The Rise and Fall of the Roman Republic

 

The Roman Empire from Augustus to Commodus

 

The Later Roman Empire

 

Beginners' Greek

 

Intermediate Greek

 

Greek Language and Reading

 

Beginners' Latin

 

Intermediate Latin

 

Latin Language and Reading

 

Intensive Greek

 

Intensive Latin

 

Hellenistic Epic - Apollonius of Rhodes

 

Imperial Greek Poetry - Epic and Epigram

 

Greek Historiography

 

Latin Love Elegy

 

Catullus and Horace

 

Greek Prose Composition

 

Greek Verse Composition

 

Latin Prose Composition

 

Latin Verse Composition

 

Year 4

French: Arthurian Romance - Chrétien De Troyes

French: Repression And Rebellion - The Father and the Father's Law

French: Image, Identity and Consumer Culture in Post-war Fiction and Film

French: Text and Image in France - from Cubism to the Present

French: Ethics and Violence - Murder, Suicide and Genocide in Literature and Film

French: Wanton Women - Artists and Writers of the French Avant-Garde

French: From Aestheticism to the Avant-Garde

French: Dissertation

Optional modules in Classical Studies include:

Greek Erotic Poetry (in Greek)

 

Hadrian's Wall

 

Archaeology of Athens and Attica

 

Gender in Classical Antiquity

 

Alexander the Great

 

Greek Law and Lawcourts

 

The Roman Army

 

The City From Augustus to Charlemagne

 

Religion and the Ancient Greeks

 

Greek Lyric, Eros and Social Order

 

Nature and the Supernatural in Latin Literature

 

Studying Ancient Myth

 

Adventures in Greek Theatre with Iphigenia

 

Ancient Greek Emotions

 

Tacitus - The Making of History

 

The Philosophy of Aristotle

 

Body and Soul in Ancient Philosophy 2

 

The Good Life in Ancient Philosophy 2

 

Stoics, Epicureans and Sceptics

 

Philosophy Under the Roman Empire

 

Further Aspects of Modern Greek Language and Culture

 

The Later Roman Empire

 

Christians and Pagans from Constantine to Augustine, AD 306 to 430

 

Beginners' Greek

 

Intermediate Greek

 

Greek Language and Reading

 

Beginners' Latin

 

Intermediate Latin

 

Latin Language and Reading

 

Intensive Greek

 

Intensive Latin

 

Greek Historiography

 

Latin Love Elegy

 

Catullus and Horace

 

Greek Prose Composition

 

Greek Verse Composition

 

Latin Prose Composition

 

Latin Verse Composition

 

The course has a modular structure, whereby students take 14 course units at the rate of four per year in years 1, 2 and 4, and two units during the year abroad. Some course units are compulsory while others are elective thereby offering flexibility and choice.

Assessment is by a mixture of coursework and end-of-year examination in varying proportions, depending on the course units you choose to take. The first year is foundational and marks do not count towards your final degree. The second year, year abroad and final year marks do count, with more importance being given to the final year marks in order to reward progress and achievement.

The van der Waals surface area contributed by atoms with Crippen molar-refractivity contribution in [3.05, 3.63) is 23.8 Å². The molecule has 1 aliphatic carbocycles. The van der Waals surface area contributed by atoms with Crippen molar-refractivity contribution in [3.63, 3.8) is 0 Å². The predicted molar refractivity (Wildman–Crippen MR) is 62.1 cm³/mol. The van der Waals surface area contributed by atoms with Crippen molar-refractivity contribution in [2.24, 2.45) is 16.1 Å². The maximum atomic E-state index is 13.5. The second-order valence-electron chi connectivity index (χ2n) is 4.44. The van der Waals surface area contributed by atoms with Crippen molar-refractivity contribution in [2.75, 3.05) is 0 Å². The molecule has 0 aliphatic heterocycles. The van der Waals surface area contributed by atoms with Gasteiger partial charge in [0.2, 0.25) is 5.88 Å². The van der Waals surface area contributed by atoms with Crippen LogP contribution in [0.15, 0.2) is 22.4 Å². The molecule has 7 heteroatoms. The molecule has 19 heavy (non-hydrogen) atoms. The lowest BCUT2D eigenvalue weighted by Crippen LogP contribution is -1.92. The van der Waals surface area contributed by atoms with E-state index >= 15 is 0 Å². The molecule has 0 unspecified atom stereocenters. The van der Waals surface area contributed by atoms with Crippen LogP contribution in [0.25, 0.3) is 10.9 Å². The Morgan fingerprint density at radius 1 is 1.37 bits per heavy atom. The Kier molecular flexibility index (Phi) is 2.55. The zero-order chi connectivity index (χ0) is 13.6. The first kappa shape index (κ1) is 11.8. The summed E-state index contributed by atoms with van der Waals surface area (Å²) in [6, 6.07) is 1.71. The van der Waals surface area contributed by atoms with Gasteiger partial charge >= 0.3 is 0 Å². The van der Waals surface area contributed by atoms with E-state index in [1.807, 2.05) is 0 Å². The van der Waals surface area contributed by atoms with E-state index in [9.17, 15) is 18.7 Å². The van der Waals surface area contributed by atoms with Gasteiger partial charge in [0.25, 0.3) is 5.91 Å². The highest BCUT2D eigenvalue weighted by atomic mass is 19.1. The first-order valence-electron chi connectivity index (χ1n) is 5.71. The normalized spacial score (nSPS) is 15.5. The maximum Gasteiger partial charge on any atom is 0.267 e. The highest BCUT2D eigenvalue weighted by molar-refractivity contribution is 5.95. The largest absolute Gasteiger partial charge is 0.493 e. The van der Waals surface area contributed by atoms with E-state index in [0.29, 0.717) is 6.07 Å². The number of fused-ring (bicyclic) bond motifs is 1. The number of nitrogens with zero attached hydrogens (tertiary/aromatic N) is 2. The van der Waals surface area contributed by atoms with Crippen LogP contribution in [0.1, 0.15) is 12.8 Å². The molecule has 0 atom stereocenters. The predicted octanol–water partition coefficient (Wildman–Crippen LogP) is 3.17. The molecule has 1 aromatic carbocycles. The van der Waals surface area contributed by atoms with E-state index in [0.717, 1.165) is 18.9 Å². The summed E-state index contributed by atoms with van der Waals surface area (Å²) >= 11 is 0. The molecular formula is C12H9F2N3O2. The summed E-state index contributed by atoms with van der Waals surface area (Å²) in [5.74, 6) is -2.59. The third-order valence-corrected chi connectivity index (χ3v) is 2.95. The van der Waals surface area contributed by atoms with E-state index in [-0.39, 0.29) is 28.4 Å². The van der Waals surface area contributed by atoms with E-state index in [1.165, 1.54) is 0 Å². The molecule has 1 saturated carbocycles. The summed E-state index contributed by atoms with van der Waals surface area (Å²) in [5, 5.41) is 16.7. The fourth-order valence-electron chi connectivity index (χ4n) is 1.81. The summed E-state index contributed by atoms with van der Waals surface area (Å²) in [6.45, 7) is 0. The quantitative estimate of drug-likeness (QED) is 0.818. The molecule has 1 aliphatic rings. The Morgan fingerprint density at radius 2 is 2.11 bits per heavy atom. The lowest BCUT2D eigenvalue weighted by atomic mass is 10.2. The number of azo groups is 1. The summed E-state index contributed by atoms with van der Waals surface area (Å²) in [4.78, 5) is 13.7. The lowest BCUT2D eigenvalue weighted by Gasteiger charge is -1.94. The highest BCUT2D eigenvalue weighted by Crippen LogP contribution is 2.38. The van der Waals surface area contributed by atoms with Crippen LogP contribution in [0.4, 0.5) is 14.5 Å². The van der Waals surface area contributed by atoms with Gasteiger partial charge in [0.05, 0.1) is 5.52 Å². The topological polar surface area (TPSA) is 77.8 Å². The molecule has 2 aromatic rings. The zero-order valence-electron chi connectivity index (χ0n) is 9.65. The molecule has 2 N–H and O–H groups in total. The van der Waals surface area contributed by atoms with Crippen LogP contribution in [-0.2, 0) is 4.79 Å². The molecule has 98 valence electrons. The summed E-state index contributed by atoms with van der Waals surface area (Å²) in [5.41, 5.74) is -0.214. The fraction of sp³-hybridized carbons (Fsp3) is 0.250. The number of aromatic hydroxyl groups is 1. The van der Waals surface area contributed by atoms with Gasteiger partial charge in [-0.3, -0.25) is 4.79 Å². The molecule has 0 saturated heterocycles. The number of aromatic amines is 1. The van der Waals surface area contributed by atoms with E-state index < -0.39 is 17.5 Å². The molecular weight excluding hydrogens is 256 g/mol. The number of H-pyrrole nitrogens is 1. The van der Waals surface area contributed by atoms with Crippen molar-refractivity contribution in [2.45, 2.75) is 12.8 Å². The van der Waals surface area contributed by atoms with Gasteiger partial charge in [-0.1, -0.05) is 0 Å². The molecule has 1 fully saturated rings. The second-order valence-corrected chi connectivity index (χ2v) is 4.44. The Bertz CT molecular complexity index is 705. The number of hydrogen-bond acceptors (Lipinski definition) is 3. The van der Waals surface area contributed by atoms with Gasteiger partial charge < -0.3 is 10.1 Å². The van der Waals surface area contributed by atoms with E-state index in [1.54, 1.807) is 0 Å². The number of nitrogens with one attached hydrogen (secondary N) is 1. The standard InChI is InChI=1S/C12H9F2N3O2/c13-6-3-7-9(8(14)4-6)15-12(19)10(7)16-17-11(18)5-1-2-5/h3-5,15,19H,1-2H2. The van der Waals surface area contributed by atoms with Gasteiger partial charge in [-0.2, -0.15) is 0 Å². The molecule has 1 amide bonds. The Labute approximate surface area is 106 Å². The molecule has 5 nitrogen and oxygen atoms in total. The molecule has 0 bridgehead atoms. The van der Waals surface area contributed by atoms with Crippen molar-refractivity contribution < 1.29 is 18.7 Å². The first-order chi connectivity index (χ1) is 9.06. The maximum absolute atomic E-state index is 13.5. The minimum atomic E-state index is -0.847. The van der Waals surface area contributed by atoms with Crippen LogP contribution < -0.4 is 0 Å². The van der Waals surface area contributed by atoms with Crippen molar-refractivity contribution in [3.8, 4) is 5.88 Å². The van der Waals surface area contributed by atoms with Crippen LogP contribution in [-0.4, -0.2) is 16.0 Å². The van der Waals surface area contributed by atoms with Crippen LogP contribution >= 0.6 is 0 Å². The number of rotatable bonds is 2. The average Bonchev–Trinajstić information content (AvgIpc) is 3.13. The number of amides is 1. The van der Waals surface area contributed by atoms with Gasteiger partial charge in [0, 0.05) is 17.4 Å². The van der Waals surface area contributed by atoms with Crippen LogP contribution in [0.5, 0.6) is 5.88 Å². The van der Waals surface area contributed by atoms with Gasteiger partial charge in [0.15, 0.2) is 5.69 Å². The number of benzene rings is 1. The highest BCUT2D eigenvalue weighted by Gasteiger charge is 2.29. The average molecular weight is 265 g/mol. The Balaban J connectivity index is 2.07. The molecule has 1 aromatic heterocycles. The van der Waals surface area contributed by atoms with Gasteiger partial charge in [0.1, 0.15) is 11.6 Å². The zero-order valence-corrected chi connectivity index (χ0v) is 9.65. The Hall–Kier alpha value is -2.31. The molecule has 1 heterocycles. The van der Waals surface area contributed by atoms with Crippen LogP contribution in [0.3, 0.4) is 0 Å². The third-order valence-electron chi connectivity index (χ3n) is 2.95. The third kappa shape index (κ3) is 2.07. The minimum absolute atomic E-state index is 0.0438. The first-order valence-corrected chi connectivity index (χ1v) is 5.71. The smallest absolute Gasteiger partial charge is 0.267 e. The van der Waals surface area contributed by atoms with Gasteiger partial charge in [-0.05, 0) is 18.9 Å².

In your final year the Classics department offers ongoing support for your dissertation work, if appropriate, which usually includes:

  • Lectures and practical sessions on Dissertation Research Methods e.g. planning your topics, carrying out research, using specialist resources, finding information in print and online, and managing your search results and references. These sessions are run in conjunction with the Library Service and are generally also open to second year students.

  • Short departmental writing ‘surgeries’, in which academic staff offer general writing support if you are experiencing problems and/or if you have specific queries.

Typical offers

Typical offers
A-levels

AAB-ABB 

The offer given will take into consideration

  • subjects taken at A level
  • the educational context in which academic achievements have been gained
  • whether the Extended Project Qualification is being taken.
Required/preferred subjects

Required: If French is taken at A-Level, a grade B is required. We also require at least five GCSE passes at grades A* to C including English and Maths.
Preferred : any Arts or Humanities A levels.

Other UK Qualifications
International Baccalaureate 6,5,5 at Higher Level including an essay-based subject at Higher Level and 32 points overall.
BTEC Extended Diploma Distinction, Distinction, Distinction in a relevant subject.
BTEC National Extended Diploma Distinction,Distinction in a relevant subject plus A-Level grade B. If French is taken at A level a grade B is required.
BTEC National Extended Certificate Distinction plus A-Levels grades B,B If French is taken at A level a grade B is required.